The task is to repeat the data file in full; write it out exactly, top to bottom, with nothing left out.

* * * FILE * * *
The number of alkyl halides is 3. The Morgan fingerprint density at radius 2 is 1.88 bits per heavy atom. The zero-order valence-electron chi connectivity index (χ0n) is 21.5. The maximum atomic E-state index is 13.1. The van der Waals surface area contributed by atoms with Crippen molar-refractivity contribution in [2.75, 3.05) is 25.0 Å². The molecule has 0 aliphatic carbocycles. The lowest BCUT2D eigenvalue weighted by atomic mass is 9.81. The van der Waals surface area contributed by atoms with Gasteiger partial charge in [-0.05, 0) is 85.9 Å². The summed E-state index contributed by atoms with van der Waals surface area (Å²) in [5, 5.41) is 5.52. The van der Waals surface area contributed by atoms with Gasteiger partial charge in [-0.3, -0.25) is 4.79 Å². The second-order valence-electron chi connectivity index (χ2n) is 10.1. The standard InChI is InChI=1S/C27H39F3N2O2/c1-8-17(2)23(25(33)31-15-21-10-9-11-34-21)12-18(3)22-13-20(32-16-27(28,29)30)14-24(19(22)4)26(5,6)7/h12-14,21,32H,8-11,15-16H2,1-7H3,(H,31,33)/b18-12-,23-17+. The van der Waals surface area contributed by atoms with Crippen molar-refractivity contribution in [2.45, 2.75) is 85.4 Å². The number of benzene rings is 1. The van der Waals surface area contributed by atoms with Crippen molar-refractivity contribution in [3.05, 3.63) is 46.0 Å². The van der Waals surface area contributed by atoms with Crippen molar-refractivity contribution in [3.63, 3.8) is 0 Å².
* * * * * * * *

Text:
The number of alkyl halides is 3. The Morgan fingerprint density at radius 2 is 1.88 bits per heavy atom. The zero-order valence-electron chi connectivity index (χ0n) is 21.5. The maximum atomic E-state index is 13.1. The van der Waals surface area contributed by atoms with Crippen molar-refractivity contribution in [2.75, 3.05) is 25.0 Å². The molecule has 0 aliphatic carbocycles. The lowest BCUT2D eigenvalue weighted by atomic mass is 9.81. The van der Waals surface area contributed by atoms with Gasteiger partial charge in [-0.05, 0) is 85.9 Å². The summed E-state index contributed by atoms with van der Waals surface area (Å²) in [5, 5.41) is 5.52. The van der Waals surface area contributed by atoms with Gasteiger partial charge in [-0.3, -0.25) is 4.79 Å². The second-order valence-electron chi connectivity index (χ2n) is 10.1. The standard InChI is InChI=1S/C27H39F3N2O2/c1-8-17(2)23(25(33)31-15-21-10-9-11-34-21)12-18(3)22-13-20(32-16-27(28,29)30)14-24(19(22)4)26(5,6)7/h12-14,21,32H,8-11,15-16H2,1-7H3,(H,31,33)/b18-12-,23-17+. The van der Waals surface area contributed by atoms with Crippen molar-refractivity contribution in [2.45, 2.75) is 85.4 Å². The number of benzene rings is 1. The van der Waals surface area contributed by atoms with Crippen molar-refractivity contribution in [3.05, 3.63) is 46.0 Å². The van der Waals surface area contributed by atoms with Crippen molar-refractivity contribution in [3.63, 3.8) is 0 Å².